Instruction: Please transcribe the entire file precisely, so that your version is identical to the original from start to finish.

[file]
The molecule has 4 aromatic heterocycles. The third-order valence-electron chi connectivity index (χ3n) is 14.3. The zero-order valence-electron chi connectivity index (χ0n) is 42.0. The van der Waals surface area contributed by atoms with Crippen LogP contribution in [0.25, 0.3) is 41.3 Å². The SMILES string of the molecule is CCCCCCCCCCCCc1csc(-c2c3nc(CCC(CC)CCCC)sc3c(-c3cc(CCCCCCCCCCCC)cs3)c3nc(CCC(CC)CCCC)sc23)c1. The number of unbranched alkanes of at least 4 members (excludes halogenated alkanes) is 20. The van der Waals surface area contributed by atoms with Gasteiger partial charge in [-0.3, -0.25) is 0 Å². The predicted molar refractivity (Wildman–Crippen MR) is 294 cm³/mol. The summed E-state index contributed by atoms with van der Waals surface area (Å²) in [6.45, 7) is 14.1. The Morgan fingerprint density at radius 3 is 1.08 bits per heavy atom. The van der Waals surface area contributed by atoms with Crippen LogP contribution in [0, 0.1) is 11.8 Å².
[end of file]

The molecule has 4 aromatic heterocycles. The third-order valence-electron chi connectivity index (χ3n) is 14.3. The zero-order valence-electron chi connectivity index (χ0n) is 42.0. The van der Waals surface area contributed by atoms with Crippen LogP contribution in [0.25, 0.3) is 41.3 Å². The SMILES string of the molecule is CCCCCCCCCCCCc1csc(-c2c3nc(CCC(CC)CCCC)sc3c(-c3cc(CCCCCCCCCCCC)cs3)c3nc(CCC(CC)CCCC)sc23)c1. The number of unbranched alkanes of at least 4 members (excludes halogenated alkanes) is 20. The van der Waals surface area contributed by atoms with Gasteiger partial charge in [-0.3, -0.25) is 0 Å². The predicted molar refractivity (Wildman–Crippen MR) is 294 cm³/mol. The summed E-state index contributed by atoms with van der Waals surface area (Å²) in [6.45, 7) is 14.1. The Morgan fingerprint density at radius 3 is 1.08 bits per heavy atom. The van der Waals surface area contributed by atoms with Crippen LogP contribution in [0, 0.1) is 11.8 Å².